Well-being formula — “I get enough sleep, I keep a positive attitude and I am always happy not only for myself but for others. Above all these, I pray for good health and peace of mind.”
with research by
Ditta’s nuovo masks
My on-and-off friendship with Ditta Sandico goes back to decades past. Once, I interviewed her in their family retreat at the Sierra Madre Mountains. It was so quiet, with only the chirping sound of birds in the background as we conversed about her “organic” life and her romance with banana fabrics, I thought that this was what peace was all about. I could not have experienced nature better and more fully.
Even the steaming hot, delicious turon that she served me was organic, I recall, having enjoyed three servings. Or maybe more, which we enjoyed bite by bite while sipping fresh dalandan juice.
Barely a year ago, I renewed ties with Ditta for an update on her Filipiniana wear and, very recently, I asked her how she had been coping with the pandemic and if she had any creations for the new normal.
Indigenous fabric scraps
Ditta confides, in rather imaginative terms, that just recently, as the series of lockdowns continued, and “it seemed like this would last longer than we thought, and COVID-19, our unwelcome visitor, would linger and overstay, more and more of us designers were on the lookout for objects or projects to do and create out of our ateliers.” She herself did not know “what to make out of my ‘banaca’ fabrics in the midst of this chaotic atmosphere.”
All her doubts and anxiety vanished, though, when she decided to hop into the bandwagon of making masks out of indigenous fabric scraps or making protective gear out of recycled textile.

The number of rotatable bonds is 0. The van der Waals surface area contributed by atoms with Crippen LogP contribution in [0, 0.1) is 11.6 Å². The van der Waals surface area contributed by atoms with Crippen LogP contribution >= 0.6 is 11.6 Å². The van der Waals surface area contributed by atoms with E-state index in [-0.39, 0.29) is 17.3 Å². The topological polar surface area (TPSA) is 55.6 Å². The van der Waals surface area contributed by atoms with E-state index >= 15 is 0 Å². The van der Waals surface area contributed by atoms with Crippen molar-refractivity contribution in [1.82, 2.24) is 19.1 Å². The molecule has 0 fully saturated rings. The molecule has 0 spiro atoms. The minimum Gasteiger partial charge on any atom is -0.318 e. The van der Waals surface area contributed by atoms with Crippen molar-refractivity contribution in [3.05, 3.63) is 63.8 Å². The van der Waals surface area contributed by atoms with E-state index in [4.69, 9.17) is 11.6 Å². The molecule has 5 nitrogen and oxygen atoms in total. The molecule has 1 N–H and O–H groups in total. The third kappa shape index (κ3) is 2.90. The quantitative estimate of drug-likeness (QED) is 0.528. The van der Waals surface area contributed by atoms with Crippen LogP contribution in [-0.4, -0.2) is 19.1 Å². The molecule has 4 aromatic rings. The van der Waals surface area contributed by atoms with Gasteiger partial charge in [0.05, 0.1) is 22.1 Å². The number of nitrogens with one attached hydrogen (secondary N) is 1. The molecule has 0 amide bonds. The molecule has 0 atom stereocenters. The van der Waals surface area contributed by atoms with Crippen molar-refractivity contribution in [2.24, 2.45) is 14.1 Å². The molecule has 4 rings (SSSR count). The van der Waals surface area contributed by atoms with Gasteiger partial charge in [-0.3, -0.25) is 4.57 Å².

She shares, “It was a meaningful bandwagon and one that could help drive away the sad thoughts as I knew that these new items go beyond fashion. These can actually help save lives. And if I know a thing or two about saving lives during this pandemic, it’s because we had to go through all the stress and struggle of making sure my own mother would recover from being COVID-positive.”
And just like that, as she puts it, “I was inspired to fabricate the masks out of the pieces of handwoven banaca fabrics from the cut outs of the banaca wraps and clothes. Strips from bold-colored fabrics were used to highlight and add accent to the pieces.”
Ditta explains that, unknown to many, “The masks are special for not just being made from indigenous fibers, full of history and tradition, but they are also equipped with an added filter as a backup, while one can also add a disposable filter paper in between the fabric material and the pocket attached to it. It also comes with an adjustable elastic strap so that it can be tightened or loosened with ease or simply hang it around your neck to prevent from misplacing it.”
Inspired by origami
For sure, Ditta knew what she was getting into, even visualizing how the designs were going to turn out. It helped that she was inspired by her friend Dimple Lim’s origami masks.
“So I made origami-inspired masks with her permission, of course, and with my own signature stamped on it,” Ditta reveals. “Together with this, I have decided on creating designer signature masks to carry and add a message to it. Adding my signature double T to my brand signifies Transformation to Transcendence.